Argentina has threatened to take legal action against British companies involved in oil development in the Falkland Islands - a move described by the Foreign Office as "wholly counter-productive".
The country's foreign minister Hector Timerman said there would be "administrative, civil and criminal" penalties against the companies involved.
He said "the resources of the South Atlantic are the property of all the Argentines", including any oil found off the shores of the islands they call the Malvinas.
A UK Foreign Office spokeswoman said: "These latest attempts to damage the economic livelihoods of the Falkland Islands people regrettably reflect a pattern of behaviour by the Argentine government.
"From harassing Falklands shipping to threatening the islanders' air links with Chile, Argentina's efforts to intimidate the Falklands are illegal, unbecoming and wholly counter-productive.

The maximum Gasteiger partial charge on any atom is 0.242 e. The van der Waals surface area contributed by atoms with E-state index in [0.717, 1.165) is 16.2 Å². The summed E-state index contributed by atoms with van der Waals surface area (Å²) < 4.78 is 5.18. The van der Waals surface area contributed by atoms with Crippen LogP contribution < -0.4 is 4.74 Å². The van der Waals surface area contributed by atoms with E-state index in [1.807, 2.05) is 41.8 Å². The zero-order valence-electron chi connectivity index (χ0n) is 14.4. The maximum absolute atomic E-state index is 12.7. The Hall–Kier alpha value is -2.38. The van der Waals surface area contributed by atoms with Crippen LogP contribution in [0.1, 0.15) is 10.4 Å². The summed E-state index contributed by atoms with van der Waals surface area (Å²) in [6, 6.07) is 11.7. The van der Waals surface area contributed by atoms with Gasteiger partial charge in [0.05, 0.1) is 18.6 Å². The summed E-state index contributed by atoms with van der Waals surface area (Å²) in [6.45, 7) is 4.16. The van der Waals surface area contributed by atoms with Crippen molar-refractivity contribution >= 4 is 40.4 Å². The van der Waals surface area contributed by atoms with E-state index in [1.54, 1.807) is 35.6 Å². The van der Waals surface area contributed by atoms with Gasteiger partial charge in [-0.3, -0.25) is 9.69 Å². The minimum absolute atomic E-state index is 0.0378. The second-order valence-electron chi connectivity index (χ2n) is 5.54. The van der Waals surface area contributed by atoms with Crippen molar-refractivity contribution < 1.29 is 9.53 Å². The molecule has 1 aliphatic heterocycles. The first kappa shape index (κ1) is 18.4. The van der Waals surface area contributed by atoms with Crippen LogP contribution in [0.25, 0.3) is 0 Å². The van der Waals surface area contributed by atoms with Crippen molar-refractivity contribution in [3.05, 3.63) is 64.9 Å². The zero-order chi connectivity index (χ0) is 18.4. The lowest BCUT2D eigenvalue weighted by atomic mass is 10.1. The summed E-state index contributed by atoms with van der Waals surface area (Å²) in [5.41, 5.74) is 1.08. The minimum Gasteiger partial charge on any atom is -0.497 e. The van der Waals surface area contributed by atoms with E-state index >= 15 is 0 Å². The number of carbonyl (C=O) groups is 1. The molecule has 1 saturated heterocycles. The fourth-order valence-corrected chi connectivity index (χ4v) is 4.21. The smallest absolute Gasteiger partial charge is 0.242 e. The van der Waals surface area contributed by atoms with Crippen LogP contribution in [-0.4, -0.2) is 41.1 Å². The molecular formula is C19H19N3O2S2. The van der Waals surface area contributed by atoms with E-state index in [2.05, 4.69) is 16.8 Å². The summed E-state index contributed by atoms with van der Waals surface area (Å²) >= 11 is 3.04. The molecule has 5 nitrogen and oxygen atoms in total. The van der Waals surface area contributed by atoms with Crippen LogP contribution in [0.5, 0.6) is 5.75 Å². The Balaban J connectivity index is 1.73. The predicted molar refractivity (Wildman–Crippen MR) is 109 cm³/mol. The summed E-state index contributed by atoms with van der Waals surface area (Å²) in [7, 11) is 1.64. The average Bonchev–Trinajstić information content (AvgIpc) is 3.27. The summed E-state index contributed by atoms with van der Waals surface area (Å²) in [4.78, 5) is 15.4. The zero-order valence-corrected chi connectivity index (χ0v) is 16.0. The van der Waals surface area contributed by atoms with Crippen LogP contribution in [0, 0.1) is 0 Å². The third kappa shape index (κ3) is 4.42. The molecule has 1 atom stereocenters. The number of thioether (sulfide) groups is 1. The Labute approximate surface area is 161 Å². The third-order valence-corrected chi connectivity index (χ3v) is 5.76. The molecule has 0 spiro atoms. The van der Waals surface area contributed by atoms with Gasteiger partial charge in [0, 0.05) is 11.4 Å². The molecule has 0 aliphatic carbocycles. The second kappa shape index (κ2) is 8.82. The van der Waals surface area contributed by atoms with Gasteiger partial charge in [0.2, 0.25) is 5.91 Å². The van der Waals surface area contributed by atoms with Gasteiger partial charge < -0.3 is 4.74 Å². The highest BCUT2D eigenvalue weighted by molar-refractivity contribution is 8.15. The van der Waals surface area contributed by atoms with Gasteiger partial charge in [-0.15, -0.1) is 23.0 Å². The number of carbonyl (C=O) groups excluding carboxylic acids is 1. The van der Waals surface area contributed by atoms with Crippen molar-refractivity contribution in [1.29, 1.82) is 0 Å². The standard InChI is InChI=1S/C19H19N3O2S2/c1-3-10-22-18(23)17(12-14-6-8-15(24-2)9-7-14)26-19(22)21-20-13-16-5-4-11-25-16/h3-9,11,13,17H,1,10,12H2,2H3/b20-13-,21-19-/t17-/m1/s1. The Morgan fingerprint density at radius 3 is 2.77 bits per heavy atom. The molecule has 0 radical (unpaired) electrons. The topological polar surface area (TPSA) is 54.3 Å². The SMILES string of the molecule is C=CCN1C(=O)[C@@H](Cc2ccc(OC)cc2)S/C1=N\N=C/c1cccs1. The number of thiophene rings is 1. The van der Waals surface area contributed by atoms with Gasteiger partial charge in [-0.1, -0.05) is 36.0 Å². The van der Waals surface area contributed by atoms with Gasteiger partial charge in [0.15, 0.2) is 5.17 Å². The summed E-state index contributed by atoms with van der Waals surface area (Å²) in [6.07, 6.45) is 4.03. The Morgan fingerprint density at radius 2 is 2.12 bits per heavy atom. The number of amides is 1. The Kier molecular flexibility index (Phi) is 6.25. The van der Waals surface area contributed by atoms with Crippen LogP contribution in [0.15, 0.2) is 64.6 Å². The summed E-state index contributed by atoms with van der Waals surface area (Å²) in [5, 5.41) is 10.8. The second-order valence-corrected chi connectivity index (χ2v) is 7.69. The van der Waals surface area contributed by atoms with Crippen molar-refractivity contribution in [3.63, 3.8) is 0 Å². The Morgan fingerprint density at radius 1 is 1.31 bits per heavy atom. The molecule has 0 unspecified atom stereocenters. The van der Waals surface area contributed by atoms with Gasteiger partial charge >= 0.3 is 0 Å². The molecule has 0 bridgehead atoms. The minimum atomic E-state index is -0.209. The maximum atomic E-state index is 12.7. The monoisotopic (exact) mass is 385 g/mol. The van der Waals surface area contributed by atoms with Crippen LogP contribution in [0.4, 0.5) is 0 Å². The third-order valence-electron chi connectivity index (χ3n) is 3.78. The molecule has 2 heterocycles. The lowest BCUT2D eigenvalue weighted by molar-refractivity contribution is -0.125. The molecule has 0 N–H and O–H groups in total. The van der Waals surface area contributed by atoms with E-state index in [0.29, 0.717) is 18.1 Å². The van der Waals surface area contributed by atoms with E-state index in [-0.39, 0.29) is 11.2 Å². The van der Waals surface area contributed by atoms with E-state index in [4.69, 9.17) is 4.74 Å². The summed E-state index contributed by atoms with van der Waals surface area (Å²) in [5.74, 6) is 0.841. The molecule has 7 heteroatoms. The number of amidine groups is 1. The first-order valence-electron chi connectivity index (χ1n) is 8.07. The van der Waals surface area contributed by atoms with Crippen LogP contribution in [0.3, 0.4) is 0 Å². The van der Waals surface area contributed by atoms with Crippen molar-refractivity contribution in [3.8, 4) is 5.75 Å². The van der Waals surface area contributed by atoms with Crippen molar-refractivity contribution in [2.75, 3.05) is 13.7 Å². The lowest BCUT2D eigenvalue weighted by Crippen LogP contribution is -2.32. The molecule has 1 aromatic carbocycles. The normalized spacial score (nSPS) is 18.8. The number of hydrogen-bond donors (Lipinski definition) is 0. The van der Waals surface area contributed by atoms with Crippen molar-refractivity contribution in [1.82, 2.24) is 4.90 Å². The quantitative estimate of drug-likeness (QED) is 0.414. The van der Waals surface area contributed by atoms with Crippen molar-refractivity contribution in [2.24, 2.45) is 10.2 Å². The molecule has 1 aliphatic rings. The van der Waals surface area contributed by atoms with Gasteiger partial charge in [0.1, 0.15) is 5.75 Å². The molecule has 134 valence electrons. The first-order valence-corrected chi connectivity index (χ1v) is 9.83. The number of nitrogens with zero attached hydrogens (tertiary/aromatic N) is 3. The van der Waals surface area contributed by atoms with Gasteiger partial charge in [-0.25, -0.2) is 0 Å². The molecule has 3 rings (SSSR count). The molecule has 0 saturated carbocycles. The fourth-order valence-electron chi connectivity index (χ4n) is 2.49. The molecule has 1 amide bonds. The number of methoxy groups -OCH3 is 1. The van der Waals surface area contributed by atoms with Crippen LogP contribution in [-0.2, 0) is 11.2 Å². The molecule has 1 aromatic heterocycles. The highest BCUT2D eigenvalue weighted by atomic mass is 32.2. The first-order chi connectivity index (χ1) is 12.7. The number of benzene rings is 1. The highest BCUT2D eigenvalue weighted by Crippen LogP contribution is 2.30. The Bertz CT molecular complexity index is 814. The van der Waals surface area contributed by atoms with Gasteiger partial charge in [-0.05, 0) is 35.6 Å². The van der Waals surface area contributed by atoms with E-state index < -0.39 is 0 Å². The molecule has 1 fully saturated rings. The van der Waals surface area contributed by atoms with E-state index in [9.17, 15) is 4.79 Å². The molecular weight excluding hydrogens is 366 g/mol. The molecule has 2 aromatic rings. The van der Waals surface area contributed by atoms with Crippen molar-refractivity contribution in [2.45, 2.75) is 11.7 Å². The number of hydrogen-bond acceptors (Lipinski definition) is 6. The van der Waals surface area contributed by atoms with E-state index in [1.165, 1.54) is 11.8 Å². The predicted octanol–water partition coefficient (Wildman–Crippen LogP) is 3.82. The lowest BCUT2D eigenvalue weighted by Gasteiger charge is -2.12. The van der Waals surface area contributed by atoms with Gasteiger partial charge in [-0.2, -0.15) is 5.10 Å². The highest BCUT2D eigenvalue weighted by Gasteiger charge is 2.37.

"We are studying Argentina's remarks carefully and will work closely with any company potentially affected to ensure that the practical implications for them are as few as possible."
Rockhopper Exploration, based in Salisbury, Wiltshire, is the only company so far to strike oil. It has been seeking a two billion-dollar investor to fund crude production from last year's discovery. A spokesman for the company said it would not be commenting on the matter.
The Foreign Office spokeswoman added: "Hydrocarbon exploration in the Falklands is a legitimate commercial venture.
"The British government supports the right of the Falkland Islanders to develop their own natural resources for their own economic benefit. This right is an integral part of their right of self-determination.
"We remain clear that domestic Argentine legislation does not apply to the Falkland Islands or South Georgia and the South Sandwich Islands. The Falkland Islands Government is, as always, entitled to develop both fisheries and hydrocarbons industries within its own waters, without interference from Argentina."